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Whether college costs are around the corner or a decade away, you may want to start saving now. The big question is how.
Creative ways to save and gift money are always in season, especially when the parent-child bond is involved. One of the odd things about the United States is that a college degree can help you create a quality lifestyle. But in order to obtain that degree students often put themselves in so much debt that it’s hard to overcome. Are there answers? Absolutely. But the challenges are quite real.
Fortunately, the online world is full of suggestions about saving, especially in the context of college funds. We will look into three of them here. These are not for the idle rich. They are for parents who, like most, have to live within a budget and want to pass along memories, as well as opportunities, to the next generation.
Keep the Change
Suppose you’ve gone to the hardware store and bought a tool for $9.90. You hand the cashier a $10 bill. Many of us throw the dime in our wallet or in a tip jar. But what if we saved all that loose change after every purchase?
It may sound old-fashioned. But it’s still fun, especially when the time comes to break open the “piggy” or equivalent. Whether it’s actual change or a dollar here and a dollar there, those numbers can add up in the best way possible.
Putting away loose change – and dollars! – can make a huge difference long-term when saving for college. Photo credit: Shutterstock.com
The idea has been adapted for the digital era. Some banks, such as Bank of America, have a Keep the Change account.
The change is automatically rounded up to the next dollar when you use a card from a participating bank in such a program. So if you pay $9.90 for your gardening tool with your card, $0.10 will go into a savings account without further ado. Odds are that you will be saving between $10 and $20 per month painlessly in this way. In the Bank of America program you can decide to transfer the money on either a monthly or a quarterly basis into a college savings account. Think of those moments as breaking open the piggy: without having to clean up a mess.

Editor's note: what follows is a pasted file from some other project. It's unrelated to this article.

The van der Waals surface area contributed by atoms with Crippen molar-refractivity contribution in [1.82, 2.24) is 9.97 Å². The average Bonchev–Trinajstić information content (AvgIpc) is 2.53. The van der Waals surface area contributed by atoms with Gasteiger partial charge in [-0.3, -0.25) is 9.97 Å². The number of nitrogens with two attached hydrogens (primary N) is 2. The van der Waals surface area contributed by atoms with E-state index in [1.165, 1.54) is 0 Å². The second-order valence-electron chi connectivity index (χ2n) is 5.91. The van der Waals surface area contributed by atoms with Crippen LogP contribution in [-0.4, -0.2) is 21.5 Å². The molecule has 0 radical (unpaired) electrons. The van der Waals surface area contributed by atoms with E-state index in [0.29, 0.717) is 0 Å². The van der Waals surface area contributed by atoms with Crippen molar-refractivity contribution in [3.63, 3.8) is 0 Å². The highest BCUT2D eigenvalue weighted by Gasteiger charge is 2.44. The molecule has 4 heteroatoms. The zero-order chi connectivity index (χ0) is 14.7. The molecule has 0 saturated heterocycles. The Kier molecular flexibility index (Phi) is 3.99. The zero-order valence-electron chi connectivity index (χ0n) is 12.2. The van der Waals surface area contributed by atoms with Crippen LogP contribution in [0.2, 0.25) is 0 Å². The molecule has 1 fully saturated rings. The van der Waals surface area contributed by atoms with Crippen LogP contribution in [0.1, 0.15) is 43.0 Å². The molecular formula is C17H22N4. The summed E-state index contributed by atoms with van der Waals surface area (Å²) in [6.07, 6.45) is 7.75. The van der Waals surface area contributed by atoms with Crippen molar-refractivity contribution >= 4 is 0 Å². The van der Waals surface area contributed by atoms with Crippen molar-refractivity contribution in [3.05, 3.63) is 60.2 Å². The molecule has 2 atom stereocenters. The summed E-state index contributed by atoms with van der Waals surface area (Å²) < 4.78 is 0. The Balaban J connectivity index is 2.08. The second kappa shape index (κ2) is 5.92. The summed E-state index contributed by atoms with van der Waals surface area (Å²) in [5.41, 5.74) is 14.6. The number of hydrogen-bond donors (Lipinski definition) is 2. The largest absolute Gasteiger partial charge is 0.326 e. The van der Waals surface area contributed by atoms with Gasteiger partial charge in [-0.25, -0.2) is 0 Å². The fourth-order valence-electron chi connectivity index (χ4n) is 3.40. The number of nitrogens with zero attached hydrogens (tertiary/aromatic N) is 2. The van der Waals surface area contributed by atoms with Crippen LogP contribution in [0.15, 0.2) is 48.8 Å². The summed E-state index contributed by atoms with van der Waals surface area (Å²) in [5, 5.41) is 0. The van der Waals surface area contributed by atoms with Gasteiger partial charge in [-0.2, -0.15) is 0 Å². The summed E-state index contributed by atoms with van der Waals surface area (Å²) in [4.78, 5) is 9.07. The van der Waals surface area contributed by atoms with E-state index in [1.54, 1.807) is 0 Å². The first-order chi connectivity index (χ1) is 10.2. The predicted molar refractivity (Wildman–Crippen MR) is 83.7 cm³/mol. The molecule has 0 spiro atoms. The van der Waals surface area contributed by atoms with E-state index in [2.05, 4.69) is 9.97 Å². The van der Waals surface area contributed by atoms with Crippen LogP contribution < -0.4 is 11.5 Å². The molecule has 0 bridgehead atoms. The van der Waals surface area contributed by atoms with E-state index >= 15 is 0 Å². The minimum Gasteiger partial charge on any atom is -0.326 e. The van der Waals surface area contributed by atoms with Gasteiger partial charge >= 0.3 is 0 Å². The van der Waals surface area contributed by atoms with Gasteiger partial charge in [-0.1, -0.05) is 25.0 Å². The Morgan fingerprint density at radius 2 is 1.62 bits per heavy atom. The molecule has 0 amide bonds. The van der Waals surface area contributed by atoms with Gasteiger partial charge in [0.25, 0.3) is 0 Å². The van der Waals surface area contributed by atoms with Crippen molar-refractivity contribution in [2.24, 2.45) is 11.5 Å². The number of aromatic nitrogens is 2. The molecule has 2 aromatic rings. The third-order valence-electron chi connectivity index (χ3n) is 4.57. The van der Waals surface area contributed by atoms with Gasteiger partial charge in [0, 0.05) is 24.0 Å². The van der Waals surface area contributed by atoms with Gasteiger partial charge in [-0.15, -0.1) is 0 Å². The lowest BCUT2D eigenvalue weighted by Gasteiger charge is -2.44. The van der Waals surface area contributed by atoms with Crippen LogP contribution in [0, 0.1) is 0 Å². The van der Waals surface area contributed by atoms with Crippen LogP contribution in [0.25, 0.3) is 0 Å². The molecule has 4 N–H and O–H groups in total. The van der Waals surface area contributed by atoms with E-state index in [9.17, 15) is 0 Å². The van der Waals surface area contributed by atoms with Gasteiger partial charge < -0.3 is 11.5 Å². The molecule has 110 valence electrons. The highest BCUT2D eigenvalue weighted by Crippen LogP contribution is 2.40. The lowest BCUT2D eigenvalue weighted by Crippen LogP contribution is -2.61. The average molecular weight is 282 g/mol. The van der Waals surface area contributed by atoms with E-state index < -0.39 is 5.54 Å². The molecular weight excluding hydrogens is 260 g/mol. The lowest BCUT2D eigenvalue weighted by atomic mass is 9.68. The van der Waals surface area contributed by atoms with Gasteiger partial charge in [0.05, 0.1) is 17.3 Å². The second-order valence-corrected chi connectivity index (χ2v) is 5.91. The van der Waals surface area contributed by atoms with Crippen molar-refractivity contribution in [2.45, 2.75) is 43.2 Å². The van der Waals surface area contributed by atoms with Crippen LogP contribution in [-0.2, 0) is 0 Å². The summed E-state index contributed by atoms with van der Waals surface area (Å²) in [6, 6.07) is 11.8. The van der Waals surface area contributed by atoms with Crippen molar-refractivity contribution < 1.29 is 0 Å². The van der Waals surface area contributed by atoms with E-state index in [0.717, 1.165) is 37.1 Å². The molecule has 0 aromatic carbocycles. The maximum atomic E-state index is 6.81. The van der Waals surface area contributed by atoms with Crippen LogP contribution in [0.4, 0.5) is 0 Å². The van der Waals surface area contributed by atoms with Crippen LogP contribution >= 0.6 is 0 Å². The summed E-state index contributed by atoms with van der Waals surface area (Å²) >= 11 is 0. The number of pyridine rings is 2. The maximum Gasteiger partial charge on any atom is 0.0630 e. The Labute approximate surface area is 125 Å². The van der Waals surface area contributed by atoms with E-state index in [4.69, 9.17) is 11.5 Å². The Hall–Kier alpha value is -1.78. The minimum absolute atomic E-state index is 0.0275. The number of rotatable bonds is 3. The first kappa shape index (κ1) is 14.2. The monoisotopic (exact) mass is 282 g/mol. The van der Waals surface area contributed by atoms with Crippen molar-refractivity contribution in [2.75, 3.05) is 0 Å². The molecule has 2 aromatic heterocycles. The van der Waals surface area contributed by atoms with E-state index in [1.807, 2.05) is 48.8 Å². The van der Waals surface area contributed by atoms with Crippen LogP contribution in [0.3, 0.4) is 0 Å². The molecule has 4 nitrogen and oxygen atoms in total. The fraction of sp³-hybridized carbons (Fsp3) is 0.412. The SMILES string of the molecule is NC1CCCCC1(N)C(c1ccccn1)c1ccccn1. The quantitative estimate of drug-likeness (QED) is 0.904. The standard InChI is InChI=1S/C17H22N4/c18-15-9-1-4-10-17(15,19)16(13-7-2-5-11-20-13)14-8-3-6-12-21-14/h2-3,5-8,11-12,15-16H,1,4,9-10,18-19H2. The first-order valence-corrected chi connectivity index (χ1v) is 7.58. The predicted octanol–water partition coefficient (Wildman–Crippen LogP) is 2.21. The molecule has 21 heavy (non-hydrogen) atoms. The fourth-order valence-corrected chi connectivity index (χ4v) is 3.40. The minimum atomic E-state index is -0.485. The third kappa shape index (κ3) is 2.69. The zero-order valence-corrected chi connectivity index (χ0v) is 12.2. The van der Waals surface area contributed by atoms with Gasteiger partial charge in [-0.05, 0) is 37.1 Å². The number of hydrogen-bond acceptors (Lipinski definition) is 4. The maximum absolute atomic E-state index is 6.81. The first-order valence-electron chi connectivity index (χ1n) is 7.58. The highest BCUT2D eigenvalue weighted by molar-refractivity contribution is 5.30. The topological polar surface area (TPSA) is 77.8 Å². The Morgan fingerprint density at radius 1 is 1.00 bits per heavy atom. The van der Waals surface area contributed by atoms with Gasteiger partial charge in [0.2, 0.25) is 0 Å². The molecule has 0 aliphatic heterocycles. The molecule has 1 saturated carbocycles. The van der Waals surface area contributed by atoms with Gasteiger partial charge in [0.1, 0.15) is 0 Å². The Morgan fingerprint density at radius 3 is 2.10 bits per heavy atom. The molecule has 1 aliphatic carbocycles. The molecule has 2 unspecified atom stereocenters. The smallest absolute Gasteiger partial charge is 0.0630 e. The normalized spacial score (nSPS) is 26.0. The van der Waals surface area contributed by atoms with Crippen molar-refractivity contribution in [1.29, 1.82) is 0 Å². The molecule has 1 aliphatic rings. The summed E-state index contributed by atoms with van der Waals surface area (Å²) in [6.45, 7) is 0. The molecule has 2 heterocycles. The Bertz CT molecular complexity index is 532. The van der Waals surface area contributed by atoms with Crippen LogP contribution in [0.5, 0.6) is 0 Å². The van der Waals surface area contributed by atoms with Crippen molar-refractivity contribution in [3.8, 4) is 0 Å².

UPromise, the company that runs a loyalty program of the same name, was acquired by Prodege, of El Segundo, California, a little more than a year ago.
Just by joining UPromise, a consumer earns cash-back rewards for online purchases. The pandemic taught us all that it is possible to have a lot of things delivered to one’s front door rather than going to a retailer or the grocery store. Keep up that practice, while participating in UPromise, and you will start accruing credits that will be directed to college costs. (Or, if you’ve incurred a lot of debt from your own college education, you can also use UPromise as a way of paying that debt down.)
You might end up spending more than usual, buying items online that you could have bought at the store for less. That is obviously your call, but with some creativity you’ll be able to find situations that work the other way.
Perhaps you’ll find a supplier for pet needs who can leave that 20-pound bag of dog food at your door, at a lower price than a brick-and-mortar store. And you’ll save some money for your child’s benefit. College, here you come!
Download the Early Bird App
Then there is Early Bird Central Inc., the company that offers the mobile app, Early Bird. It allows parents or guardians to set up a Uniform Gift to Minors Act (UGMA) account for their youngsters. This is a managed investment fund, not a 529 plan. It need not be used for “qualified educational expenses.” For some young people, after all, college turns out not to be the best way forward. Once the child teaches 18 yars, typically, the UGMA account can be used for anything at all.
Parents who use this app typically want to set up a fund into which other people — grandparents, uncles and aunts, friends — can make gifts on birthdays and other occasions.
Remember, though, there is a “kiddie tax” for unearned income above $2,200.
EarlyBird’s fund has no minimum investment, and the first $200 is managed free. After that there is a $1 / month advisory fee. There is a processing fee of $2 a gift, charged to the giver. A range of portfolios are available, all using ETFs. Some are quite conservative (100% bond ETFs), some more aggressive to aggressive (100% stock ETFs). All portfolios use ETFs.
It may be worthy of your consideration.